How Technology Keeps Failing Us
and why we keep
repeating our mistakes
A look at the sidelines of history, to many of the research projects and products that promised to change how we use technology, but ultimately failed to make a big change in our everyday lives. Nostalgy for the lost opportunities, reminiscing about the promised futures, and an insistent hope that one day some of these things will come true, in one form or another. Hopefully these old new ideas will spur new innovation in you.
The topics covered will mostly be in the realm of computers and electronic gadgets, as that is what I've fiddled with.
Talk at BIL 2009-02-08, 15 min.
Sidelines of history
that never made it big
but should have
(I think so!)
15 minutes isn't that long, so I'm going to concentrate on one particular area where we see some struggling attempts to solve the problems, but where I would like to see a lot more emergence of functionality, something greater than the individual features.
15 min time
- talking about just one scenario
- grab me in the hallways to talk more
Plan 9 from Bell Labs
- Unix rethought
- everything is a file(system)
- seamlessly distributed
- "infinite" storage
- Write Once, Read Many
- optical storage, before CD-Rs
- hard drive was cache, written to WORM every night
- same idea, just hard drives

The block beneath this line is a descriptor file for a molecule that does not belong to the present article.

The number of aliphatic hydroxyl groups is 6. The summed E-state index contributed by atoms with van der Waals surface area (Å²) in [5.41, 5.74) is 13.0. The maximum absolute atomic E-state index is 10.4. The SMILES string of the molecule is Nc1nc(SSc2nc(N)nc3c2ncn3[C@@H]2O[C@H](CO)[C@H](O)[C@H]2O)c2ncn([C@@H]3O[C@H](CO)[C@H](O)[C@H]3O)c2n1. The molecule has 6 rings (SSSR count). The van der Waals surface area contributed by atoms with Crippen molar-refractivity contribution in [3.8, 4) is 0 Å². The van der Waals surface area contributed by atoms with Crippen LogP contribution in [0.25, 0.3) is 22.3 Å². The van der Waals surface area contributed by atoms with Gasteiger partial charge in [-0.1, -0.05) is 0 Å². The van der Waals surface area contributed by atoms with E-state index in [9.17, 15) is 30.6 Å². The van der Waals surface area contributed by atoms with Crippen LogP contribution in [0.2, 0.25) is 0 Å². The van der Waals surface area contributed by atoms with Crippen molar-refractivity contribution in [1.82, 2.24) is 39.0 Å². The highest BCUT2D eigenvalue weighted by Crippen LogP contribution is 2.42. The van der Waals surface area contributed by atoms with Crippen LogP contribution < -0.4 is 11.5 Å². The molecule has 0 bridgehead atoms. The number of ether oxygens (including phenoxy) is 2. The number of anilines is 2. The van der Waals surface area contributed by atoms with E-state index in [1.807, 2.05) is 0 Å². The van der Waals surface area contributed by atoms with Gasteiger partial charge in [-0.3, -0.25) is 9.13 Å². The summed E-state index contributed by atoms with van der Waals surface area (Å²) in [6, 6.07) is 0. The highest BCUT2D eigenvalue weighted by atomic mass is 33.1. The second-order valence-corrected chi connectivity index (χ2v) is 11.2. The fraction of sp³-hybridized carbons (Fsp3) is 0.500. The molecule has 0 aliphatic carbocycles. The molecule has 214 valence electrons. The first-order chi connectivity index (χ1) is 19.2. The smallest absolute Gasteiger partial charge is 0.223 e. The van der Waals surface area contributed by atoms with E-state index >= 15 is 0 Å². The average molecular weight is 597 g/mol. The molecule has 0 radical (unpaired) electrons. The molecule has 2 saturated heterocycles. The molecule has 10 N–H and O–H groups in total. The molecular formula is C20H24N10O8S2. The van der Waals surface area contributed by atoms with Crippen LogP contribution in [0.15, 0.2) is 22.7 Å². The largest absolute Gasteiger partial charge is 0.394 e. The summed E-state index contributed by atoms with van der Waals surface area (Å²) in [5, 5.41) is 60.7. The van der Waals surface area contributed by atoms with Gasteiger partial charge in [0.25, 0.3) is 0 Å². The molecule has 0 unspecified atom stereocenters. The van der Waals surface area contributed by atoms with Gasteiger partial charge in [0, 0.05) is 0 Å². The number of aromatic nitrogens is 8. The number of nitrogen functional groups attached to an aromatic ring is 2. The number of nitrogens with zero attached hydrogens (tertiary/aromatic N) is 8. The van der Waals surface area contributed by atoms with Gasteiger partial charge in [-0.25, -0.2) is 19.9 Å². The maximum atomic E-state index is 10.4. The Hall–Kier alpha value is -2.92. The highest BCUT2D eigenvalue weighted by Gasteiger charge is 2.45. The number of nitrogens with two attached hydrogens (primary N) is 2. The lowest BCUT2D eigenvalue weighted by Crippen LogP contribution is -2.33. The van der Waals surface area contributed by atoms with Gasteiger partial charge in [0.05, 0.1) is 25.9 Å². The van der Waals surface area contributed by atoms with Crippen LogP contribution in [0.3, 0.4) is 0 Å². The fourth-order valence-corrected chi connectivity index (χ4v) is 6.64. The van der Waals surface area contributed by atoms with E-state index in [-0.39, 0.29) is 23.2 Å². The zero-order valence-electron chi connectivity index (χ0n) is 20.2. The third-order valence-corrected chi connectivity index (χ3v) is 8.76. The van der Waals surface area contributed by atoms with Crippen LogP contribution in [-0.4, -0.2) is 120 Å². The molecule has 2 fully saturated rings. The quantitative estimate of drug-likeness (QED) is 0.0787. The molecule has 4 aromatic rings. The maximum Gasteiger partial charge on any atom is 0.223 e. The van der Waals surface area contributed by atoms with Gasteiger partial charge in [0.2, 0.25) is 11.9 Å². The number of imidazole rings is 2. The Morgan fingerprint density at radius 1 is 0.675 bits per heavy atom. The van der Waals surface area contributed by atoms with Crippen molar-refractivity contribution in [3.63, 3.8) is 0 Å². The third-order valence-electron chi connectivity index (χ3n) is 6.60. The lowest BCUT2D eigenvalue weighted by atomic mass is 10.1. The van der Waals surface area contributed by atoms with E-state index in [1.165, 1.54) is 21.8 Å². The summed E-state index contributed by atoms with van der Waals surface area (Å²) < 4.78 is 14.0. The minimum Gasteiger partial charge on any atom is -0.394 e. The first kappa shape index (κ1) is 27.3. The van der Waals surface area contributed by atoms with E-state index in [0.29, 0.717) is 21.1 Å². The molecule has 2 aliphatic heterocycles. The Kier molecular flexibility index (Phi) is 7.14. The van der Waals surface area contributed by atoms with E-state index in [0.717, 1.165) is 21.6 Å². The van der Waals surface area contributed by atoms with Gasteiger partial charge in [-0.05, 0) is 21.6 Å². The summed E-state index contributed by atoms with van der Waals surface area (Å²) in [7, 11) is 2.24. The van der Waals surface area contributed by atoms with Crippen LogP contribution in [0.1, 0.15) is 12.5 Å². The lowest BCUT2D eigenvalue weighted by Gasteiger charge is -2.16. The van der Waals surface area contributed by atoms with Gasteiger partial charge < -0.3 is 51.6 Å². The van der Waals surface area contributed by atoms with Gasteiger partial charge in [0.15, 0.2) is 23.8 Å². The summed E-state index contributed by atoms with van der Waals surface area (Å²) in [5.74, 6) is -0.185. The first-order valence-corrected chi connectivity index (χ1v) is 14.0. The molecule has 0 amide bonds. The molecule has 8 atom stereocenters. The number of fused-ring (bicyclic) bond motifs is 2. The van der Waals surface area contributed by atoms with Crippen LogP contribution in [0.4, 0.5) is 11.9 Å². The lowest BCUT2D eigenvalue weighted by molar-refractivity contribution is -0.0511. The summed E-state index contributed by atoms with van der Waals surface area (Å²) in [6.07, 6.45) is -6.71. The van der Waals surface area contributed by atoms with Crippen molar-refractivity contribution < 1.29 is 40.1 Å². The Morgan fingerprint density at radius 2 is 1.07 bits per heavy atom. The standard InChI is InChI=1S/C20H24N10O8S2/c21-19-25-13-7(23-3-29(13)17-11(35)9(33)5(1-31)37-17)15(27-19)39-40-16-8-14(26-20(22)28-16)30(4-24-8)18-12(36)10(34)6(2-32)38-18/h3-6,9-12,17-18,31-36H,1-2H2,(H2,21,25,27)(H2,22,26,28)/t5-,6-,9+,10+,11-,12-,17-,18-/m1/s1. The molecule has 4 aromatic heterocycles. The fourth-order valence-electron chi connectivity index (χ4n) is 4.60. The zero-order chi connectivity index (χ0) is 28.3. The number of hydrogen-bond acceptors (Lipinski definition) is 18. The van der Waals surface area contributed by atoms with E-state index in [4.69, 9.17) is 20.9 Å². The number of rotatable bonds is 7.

- old versions of
- don't bother with backups
- eternal: growth was slow enough
- move apps to server; no desktop IT
- maybe force standard desktop
- "stateless desktop"
- your keycard on any workstation
- anytime, anywhere
- easy, convenient, fast
- everything exactly like you left it
On-Demand OS Image
- NFS root
- Live CDs (also VM, rootz)
- OS Circular: full network boot
- read-only root filesystem over the network
- "no install software", a read-only image fetched over HTTP and loop-mounted, with writable tmpfs union
OS Circular: http://openlab.jp/oscircular/
- project to run virtual machines backed by SHA-verified blocks fetched over HTTP
- move apps & data onto laptop for travel
- Coda allowed offline use of network filesystem
- block-level migration for non-shared storage
- virtual machines can do live migration
- Android makes apps seem "always on"
- migrate virtual machine from server to laptop, leave snapshot on server in case laptop gets lost
Also interesting: http://en.wikipedia.org/wiki/Crash-only_software
What all that gets us
- apps can migrate to faster CPUs
- backups for everything
- you can use any computer you choose to trust
What went wrong?
- throw-away research projects
- people believing in Imaginary Property; greed
- short organizational memory
- too much productization, too little standardization
Slides are at eagain.net